Baking Maps (Xnormal)
I tried multiple times to import my high poly models into Max with the intent to bake out normal and ambient occlusion maps, but the files were just too heavy for my computer to handle. With all of the pieces involved it would have been a huge headache to bring all of these pieces into Max, crunched down or not, and take the time to render out the needed textures.
The answer was to turn to a trusty freeware application, Xnormal. With the latest update, a feature has been added to take a lot of the guesswork out of the baking within the program. Tools> Ray Distance Calculator allows you find the Minimum and Maximum numbers you will use when baking your maps. This is very similar to setting up a cage in Max/Maya but can be less precise. That being said, it is also a lot faster and can probably bake out multiple tests in the time it would take Max/Maya to do just one.
Xnormal doesn't handle large, complicated meshes very well, so I split the model up into manageable pieces to get the maps baked out properly. In the end, I think my total number of pieces/bakes was around 20. Basically, I would load in a high poly model under the high poly mesh tab, load in the low poly version of the model in question under the low poly mesh tab (for example: head_hp > head_lp), go to the Calculator under the tools tab and press "Go.” Giving the program about 30 seconds to calculate, I took the Minimum/Maximum numbers provided and entered them into the ray casting limits for the low poly mesh. I also made sure that the low poly mesh had "Average Normals” selected rather than "Use Exported Normals.” The reason for this is that hard edges can cause lighting errors in your normal maps and, since essentially a normal map is a way to provide lighting information on top of a lower poly mesh, it is best to avoid hard edges that could kill that illusion. Average Normals basically applies, in Max terms, one smoothing group to your model or, in Maya terms, softens all of the edges. This is also ideally how you should be viewing your model in your 3D application and in game engines.
From there, I gave names to the textures I'd baked, such as "head_bake_” (this was very important as I was dealing with a lot of different bakes so a non-descriptive name could have ended up causing confusion) and with Normal Map and Ambient Occlusion checked, I set my output resolution to 2048x2048 (after a few smaller test bakes to make sure my raycast numbers were accurate) and clicked Generate Maps.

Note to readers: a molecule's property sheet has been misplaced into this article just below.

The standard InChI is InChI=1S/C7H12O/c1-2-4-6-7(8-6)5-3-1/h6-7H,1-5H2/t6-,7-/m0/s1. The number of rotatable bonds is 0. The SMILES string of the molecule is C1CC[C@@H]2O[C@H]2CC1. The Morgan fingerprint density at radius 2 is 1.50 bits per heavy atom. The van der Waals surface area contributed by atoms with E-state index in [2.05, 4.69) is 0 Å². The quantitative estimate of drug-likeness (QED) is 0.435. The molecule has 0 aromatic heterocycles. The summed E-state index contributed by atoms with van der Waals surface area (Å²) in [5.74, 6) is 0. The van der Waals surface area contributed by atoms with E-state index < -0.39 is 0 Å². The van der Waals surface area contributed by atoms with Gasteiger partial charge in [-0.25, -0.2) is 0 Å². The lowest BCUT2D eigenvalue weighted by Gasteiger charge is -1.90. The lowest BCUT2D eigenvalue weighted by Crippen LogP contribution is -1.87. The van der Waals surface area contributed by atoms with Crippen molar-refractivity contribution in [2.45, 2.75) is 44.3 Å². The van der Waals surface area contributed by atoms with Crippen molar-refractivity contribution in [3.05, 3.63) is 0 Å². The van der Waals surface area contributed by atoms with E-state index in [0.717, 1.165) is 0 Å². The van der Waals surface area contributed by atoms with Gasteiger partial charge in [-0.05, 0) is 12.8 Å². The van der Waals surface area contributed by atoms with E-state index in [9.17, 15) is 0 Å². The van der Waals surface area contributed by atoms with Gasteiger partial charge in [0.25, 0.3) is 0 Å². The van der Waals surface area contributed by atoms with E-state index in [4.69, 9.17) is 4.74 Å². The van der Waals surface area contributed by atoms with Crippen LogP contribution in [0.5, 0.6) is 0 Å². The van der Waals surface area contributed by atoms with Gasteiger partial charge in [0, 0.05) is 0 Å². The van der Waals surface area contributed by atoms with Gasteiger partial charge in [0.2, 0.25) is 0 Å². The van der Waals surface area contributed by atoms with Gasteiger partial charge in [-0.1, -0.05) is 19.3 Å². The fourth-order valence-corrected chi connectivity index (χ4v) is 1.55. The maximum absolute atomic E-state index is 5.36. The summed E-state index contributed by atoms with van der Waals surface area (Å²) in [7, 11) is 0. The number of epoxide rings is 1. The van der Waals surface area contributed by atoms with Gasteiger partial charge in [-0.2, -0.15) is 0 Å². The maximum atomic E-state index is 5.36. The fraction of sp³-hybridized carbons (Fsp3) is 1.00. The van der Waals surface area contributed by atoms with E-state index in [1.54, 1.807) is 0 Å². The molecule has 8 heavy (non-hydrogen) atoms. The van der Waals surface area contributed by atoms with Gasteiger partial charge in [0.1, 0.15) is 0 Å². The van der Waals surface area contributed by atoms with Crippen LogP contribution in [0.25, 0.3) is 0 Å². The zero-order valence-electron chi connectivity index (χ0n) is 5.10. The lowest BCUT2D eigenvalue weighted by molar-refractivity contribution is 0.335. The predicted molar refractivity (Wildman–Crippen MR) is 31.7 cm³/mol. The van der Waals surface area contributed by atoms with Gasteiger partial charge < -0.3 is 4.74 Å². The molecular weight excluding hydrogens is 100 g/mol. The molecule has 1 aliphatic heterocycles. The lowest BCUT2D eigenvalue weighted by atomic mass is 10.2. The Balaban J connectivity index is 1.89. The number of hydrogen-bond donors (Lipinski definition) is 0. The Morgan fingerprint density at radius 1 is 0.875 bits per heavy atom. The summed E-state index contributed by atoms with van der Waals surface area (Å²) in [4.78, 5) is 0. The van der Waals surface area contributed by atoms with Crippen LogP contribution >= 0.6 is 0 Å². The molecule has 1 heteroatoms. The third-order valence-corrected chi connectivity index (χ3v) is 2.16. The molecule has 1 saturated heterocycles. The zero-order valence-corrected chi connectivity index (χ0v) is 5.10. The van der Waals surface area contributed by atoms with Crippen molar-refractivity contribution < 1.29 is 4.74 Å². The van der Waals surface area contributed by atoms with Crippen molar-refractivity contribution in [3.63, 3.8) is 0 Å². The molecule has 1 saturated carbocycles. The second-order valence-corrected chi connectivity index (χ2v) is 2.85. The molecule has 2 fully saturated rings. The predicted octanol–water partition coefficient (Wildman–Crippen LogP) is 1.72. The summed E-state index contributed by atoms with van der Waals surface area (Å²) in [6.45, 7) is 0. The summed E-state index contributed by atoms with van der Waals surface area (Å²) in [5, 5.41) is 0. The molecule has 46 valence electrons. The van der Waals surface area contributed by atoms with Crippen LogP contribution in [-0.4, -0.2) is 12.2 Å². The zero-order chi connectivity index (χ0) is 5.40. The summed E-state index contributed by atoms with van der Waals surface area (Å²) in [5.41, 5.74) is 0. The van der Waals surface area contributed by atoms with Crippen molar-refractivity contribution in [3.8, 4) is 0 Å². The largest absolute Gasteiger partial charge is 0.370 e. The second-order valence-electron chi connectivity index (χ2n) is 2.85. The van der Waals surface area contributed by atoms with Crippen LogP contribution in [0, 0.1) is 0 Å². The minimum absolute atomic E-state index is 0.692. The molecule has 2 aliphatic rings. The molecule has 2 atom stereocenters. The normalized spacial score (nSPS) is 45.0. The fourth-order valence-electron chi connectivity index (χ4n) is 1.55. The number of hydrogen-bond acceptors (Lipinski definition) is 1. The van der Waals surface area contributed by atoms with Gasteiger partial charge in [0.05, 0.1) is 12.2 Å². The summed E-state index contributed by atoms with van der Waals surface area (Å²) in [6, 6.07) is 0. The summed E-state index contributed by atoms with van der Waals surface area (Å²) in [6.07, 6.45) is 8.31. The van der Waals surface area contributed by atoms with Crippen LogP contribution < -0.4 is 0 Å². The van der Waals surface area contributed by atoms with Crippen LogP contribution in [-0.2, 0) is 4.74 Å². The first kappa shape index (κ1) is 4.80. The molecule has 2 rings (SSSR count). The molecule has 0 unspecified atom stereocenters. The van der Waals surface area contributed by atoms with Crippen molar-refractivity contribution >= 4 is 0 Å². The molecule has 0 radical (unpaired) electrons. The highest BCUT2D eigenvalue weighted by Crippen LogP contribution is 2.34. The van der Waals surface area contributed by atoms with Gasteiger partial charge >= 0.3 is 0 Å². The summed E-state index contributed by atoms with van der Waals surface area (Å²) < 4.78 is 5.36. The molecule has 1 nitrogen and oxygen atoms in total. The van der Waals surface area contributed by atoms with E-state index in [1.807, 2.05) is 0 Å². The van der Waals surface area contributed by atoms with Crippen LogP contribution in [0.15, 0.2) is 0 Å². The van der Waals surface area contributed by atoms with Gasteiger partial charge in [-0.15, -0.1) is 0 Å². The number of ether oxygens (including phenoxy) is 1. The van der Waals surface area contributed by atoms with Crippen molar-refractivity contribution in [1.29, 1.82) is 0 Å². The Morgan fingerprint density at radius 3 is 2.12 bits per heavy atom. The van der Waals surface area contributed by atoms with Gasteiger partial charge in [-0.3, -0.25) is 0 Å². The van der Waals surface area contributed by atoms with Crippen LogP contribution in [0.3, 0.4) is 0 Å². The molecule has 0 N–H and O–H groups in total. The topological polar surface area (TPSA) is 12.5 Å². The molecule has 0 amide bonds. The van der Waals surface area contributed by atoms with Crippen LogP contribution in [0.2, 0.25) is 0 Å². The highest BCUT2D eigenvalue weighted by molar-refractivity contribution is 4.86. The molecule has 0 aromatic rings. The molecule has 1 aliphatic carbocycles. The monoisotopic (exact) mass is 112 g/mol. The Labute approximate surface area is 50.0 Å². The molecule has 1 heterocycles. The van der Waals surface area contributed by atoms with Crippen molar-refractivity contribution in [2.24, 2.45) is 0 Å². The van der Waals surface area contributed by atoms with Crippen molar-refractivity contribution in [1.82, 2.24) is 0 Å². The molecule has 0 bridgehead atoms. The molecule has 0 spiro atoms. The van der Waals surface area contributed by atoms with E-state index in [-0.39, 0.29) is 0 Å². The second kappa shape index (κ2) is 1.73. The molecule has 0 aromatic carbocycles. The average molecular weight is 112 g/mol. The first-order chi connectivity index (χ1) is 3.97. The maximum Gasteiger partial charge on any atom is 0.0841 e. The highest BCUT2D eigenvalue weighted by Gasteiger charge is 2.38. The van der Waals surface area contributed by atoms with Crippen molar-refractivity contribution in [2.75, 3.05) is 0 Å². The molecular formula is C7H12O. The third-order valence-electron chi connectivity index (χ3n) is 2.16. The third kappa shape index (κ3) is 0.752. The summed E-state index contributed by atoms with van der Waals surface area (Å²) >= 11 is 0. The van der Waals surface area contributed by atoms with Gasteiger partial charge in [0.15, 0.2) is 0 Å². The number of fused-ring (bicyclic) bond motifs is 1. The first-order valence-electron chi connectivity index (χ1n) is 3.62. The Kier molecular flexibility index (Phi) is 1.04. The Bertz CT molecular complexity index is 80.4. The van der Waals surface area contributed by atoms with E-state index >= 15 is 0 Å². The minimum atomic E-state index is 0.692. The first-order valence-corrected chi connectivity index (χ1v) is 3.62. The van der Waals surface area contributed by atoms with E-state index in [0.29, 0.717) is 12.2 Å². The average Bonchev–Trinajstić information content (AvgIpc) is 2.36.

For my normal map settings, I used the default Tangent Space + XYZ as, from what I can tell, these are the usual settings for most apps and engines… or if they aren't, as in the cases of Max or Unreal, then the app or engines usually have options to invert the channels fairly quickly. Depending on your needs you can also alter the settings for your AO bake.
Once I had everything baked out, I cut and pasted areas that I would use from my various baked textures to create one normal map texture and one ambient occlusion texture. The end result, when applied to the character in Max, looked something like this (Fig.22).
Using my UV map and AO bake as a guide, I began blocking in colours for my character. Not only did this help me realize what the character would look like with the colour schemes I had planned, it also helped me to set up easy selections for different materials that I could use later on to help speed up the texturing process (Fig.22).
From here, with the help of much welcomed feedback from friends, coworkers and forum mates, I started playing further with different base colours (Fig.23 - Fig.25).
Once I'd settled on one, I began refining the details of my texture by subtly painting in highlights, shadows and grime into the texture. For the dirt and grime I used a series of Photoshop brushes I have collected over time or, in the case of the brass metals, used photo overlays of metal images.
While I was texturing my diffuse (colour) texture, I was also creating my spec map. Many people will create a spec map from a desaturated version of their diffuse map; while this can work, it isn't ideal. Within your diffuse map you will have colours that aren't necessarily relevant to their material property, so if you desaturate your texture and adjust it from there, the detail will be too generalized throughout your map. For example, if you have dark green metal within your texture, and you want it to be nice and glossy, and you were to take it's section of the diffuse text and desaturate it for spec map use… it would just end up being black and flat in-game. Ideally, you should create highlights for it that will only be used within the spec map, like a nice, strong, white highlight that isn't necessarily in your diffuse texture. I tend to brighten up areas in my diffuse texture that would normal receive more light and cause sharp highlights, like the skulls on Bishop's metal plates, as I find it pops the detail off of the similar coloured background. Be careful with this though as if it is too white then it will not light properly and can end up appearing blown out or flat (Fig.26).
At the later stages of my texturing, I also began to consider different rendering solutions and how I would want to present my final image. I knew from the beginning that I wanted to be more of a purist, not relying on high end rendering software but instead, presenting my final images exactly how they would appear in game. Afterall, this was a game art competition, so I chose to use the Marmoset Engine (via the Marmoset Toolbag freely distributed by 8 Monkey Labs.) So, towards the end I began quickly viewing my changes in this rather than in Max as it was closer to what my final image was going to be (Fig.27 & Fig.28).